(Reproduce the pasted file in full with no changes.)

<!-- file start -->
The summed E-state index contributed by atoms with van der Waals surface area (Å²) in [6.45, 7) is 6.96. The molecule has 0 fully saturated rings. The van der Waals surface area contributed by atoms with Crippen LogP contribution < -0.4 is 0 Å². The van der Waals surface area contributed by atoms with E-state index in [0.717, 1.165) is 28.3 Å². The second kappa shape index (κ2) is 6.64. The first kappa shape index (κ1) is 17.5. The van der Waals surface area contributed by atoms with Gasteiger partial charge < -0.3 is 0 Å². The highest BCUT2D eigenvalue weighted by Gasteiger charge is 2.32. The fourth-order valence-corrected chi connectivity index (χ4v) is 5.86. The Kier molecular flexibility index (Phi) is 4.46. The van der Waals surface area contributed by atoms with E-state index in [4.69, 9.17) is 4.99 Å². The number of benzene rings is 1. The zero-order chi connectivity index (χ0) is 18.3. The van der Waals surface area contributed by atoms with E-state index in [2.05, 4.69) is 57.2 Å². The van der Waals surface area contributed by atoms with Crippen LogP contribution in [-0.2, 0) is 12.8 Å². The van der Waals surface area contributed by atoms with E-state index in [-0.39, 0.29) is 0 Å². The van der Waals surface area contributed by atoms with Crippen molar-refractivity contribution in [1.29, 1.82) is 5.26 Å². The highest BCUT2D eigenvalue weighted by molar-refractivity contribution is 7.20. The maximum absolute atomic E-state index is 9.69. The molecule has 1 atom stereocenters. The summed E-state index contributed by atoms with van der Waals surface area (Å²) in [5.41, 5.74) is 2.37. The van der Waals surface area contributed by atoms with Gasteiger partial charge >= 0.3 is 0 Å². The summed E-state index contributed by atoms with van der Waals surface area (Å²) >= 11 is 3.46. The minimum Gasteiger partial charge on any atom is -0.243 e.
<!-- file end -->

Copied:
The summed E-state index contributed by atoms with van der Waals surface area (Å²) in [6.45, 7) is 6.96. The molecule has 0 fully saturated rings. The van der Waals surface area contributed by atoms with Crippen LogP contribution < -0.4 is 0 Å². The van der Waals surface area contributed by atoms with E-state index in [0.717, 1.165) is 28.3 Å². The second kappa shape index (κ2) is 6.64. The first kappa shape index (κ1) is 17.5. The van der Waals surface area contributed by atoms with Gasteiger partial charge < -0.3 is 0 Å². The highest BCUT2D eigenvalue weighted by Gasteiger charge is 2.32. The fourth-order valence-corrected chi connectivity index (χ4v) is 5.86. The Kier molecular flexibility index (Phi) is 4.46. The van der Waals surface area contributed by atoms with E-state index in [4.69, 9.17) is 4.99 Å². The number of benzene rings is 1. The zero-order chi connectivity index (χ0) is 18.3. The van der Waals surface area contributed by atoms with E-state index in [2.05, 4.69) is 57.2 Å². The van der Waals surface area contributed by atoms with Crippen LogP contribution in [-0.2, 0) is 12.8 Å². The van der Waals surface area contributed by atoms with E-state index in [-0.39, 0.29) is 0 Å². The van der Waals surface area contributed by atoms with Crippen molar-refractivity contribution in [1.29, 1.82) is 5.26 Å². The highest BCUT2D eigenvalue weighted by molar-refractivity contribution is 7.20. The maximum absolute atomic E-state index is 9.69. The molecule has 1 atom stereocenters. The summed E-state index contributed by atoms with van der Waals surface area (Å²) in [5.41, 5.74) is 2.37. The van der Waals surface area contributed by atoms with Gasteiger partial charge >= 0.3 is 0 Å². The summed E-state index contributed by atoms with van der Waals surface area (Å²) >= 11 is 3.46. The minimum Gasteiger partial charge on any atom is -0.243 e.